There were twenty-three divorces in Washtenaw County in 1871.
Winnipeg Universities in Manitoba, Dominion of Canada started.
Frank K. Owen having graduated in Medicine from the University of Michigan elected to come to Ypsilanti to practice.
August-Theodore Dreiser, Louise Homer were born.
August 19th-Ypsilanti Markets-
Apples 35¢ bushel
Eggs 10¢ dozen
Potatoes 35¢ bushel
The Cornwell Paper Mill at Lowell was extensively damaged by fire.
The Shade block built at NE corner of old East Congress and Park Street by Leopold Shade.
November 10th-Henry M. Stanley found a man in the wilds of Africa and greeted him: “Dr. Livingston I presume?” It was indeed Dr. David Livingston. This famous explorer died in the wilds of Africa May 1 1873. 1871 October 8th-The Great Chicago Fire, loss of lives 250, property loss, $196 million. The Peshtigo, Wisconsin fire was later that same night; loss of lives 1182, the greatest fire loss in the United States.
October-Ig has been reported that fire has destroyed timber from Lake Huron to Lake Michigan.
October 14-From The Commercial: “North and South, east and west, all around us fire is the order of the day. The villages of Elm Creek, Center Harbor, Sand Beach, Huron City and New River – all in Huron County-have been completely destroyed by fire-Port Hope reported gone except for Staffords Store and Home. Manistee is in ashes. Windsor, opposite Detroit, is in ashes … Hundreds are burned out and have lost everything. The ladies one and all, in the City of Ypsilanti are asked to meet until further notice at Samson's and Follette's Halls, at 1 o'clock to make comforters and such other work as may be presented to the needy”.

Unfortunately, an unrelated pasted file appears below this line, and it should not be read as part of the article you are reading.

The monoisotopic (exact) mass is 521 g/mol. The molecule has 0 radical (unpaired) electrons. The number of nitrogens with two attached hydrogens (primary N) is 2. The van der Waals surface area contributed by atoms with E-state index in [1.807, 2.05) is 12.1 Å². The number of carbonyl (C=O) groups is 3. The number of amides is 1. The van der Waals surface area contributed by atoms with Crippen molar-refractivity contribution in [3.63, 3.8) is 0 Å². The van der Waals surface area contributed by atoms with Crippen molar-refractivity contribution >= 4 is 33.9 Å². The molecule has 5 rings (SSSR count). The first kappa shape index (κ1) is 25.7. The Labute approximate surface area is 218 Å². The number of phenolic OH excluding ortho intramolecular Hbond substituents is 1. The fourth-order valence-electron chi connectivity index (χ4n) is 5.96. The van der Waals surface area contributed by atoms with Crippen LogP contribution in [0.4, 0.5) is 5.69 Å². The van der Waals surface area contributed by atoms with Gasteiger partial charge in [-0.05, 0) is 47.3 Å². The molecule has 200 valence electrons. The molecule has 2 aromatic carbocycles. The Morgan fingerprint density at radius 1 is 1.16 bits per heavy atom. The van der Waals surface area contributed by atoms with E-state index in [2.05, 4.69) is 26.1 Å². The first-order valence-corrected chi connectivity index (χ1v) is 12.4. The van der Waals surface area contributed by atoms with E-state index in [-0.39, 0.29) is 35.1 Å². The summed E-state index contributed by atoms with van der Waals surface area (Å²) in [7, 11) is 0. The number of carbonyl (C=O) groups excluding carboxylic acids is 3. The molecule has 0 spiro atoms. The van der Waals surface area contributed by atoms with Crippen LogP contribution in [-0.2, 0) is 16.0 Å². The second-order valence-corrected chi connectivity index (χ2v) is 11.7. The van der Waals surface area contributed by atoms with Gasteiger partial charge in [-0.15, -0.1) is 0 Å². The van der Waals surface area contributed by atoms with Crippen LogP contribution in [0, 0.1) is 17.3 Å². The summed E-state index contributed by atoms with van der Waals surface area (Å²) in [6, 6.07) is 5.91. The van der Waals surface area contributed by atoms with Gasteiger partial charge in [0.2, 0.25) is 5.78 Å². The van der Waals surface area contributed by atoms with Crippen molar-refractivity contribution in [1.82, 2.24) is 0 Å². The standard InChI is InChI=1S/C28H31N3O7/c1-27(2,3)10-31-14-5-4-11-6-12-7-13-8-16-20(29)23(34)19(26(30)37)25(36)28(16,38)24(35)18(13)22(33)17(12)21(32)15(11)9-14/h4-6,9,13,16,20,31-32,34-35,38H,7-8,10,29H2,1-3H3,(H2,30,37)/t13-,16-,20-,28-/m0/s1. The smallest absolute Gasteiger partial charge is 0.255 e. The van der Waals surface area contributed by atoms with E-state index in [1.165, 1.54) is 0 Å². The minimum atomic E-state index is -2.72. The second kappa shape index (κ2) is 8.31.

J.M. Chidister, E. Sampson, W.H. Hawkins, County Committee.
October 23rd-From the Diaries of Wm. Lambie who lived in Superior Township on the north edge of Ypsilanti Township: 'plowed in front of the house and in front of the orchard to save us from the fires-dense smoke at night from the forest fires in the north. William Campbell, my son Frank and I went to see the fire in Palmer's Marsh-like many of life's fears, it was as bad when we came to it as we had imagined.